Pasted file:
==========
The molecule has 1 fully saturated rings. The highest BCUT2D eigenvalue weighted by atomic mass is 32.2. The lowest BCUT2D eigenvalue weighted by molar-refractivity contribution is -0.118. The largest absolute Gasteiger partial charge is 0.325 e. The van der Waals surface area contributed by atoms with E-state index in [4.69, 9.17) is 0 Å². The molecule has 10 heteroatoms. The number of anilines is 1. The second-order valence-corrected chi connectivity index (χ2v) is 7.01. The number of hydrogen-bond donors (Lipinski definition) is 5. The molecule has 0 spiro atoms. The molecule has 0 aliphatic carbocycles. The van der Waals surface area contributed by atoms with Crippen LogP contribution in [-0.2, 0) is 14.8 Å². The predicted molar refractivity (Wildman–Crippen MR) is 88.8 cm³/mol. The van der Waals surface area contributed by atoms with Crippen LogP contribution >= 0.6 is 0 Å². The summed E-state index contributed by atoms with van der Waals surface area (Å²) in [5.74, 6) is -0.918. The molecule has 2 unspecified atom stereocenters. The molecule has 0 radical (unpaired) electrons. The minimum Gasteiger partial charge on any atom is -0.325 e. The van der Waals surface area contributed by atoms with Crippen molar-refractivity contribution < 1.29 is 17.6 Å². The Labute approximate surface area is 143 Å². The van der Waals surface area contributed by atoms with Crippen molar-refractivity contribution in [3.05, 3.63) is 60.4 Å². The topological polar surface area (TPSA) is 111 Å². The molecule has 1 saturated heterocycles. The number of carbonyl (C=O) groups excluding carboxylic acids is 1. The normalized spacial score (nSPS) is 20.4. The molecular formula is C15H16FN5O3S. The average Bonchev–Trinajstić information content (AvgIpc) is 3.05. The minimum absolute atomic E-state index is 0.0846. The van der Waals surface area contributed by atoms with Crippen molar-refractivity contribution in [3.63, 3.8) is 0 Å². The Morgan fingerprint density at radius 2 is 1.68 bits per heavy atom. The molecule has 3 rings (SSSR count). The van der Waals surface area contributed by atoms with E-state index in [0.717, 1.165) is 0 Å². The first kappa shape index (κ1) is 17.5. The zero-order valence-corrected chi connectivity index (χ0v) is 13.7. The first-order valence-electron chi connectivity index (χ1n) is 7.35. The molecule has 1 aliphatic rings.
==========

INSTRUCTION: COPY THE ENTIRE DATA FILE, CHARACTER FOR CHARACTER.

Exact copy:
The molecule has 1 fully saturated rings. The highest BCUT2D eigenvalue weighted by atomic mass is 32.2. The lowest BCUT2D eigenvalue weighted by molar-refractivity contribution is -0.118. The largest absolute Gasteiger partial charge is 0.325 e. The van der Waals surface area contributed by atoms with E-state index in [4.69, 9.17) is 0 Å². The molecule has 10 heteroatoms. The number of anilines is 1. The second-order valence-corrected chi connectivity index (χ2v) is 7.01. The number of hydrogen-bond donors (Lipinski definition) is 5. The molecule has 0 spiro atoms. The molecule has 0 aliphatic carbocycles. The van der Waals surface area contributed by atoms with Crippen LogP contribution in [-0.2, 0) is 14.8 Å². The predicted molar refractivity (Wildman–Crippen MR) is 88.8 cm³/mol. The van der Waals surface area contributed by atoms with Crippen LogP contribution >= 0.6 is 0 Å². The summed E-state index contributed by atoms with van der Waals surface area (Å²) in [5.74, 6) is -0.918. The molecule has 2 unspecified atom stereocenters. The molecule has 0 radical (unpaired) electrons. The minimum Gasteiger partial charge on any atom is -0.325 e. The van der Waals surface area contributed by atoms with Crippen molar-refractivity contribution < 1.29 is 17.6 Å². The Labute approximate surface area is 143 Å². The van der Waals surface area contributed by atoms with Crippen molar-refractivity contribution in [3.05, 3.63) is 60.4 Å². The topological polar surface area (TPSA) is 111 Å². The molecule has 1 saturated heterocycles. The number of carbonyl (C=O) groups excluding carboxylic acids is 1. The normalized spacial score (nSPS) is 20.4. The molecular formula is C15H16FN5O3S. The average Bonchev–Trinajstić information content (AvgIpc) is 3.05. The minimum absolute atomic E-state index is 0.0846. The van der Waals surface area contributed by atoms with Crippen molar-refractivity contribution in [3.63, 3.8) is 0 Å². The Morgan fingerprint density at radius 2 is 1.68 bits per heavy atom. The molecule has 3 rings (SSSR count). The van der Waals surface area contributed by atoms with E-state index in [0.717, 1.165) is 0 Å². The first kappa shape index (κ1) is 17.5. The zero-order valence-corrected chi connectivity index (χ0v) is 13.7. The first-order valence-electron chi connectivity index (χ1n) is 7.35. The molecule has 1 aliphatic rings.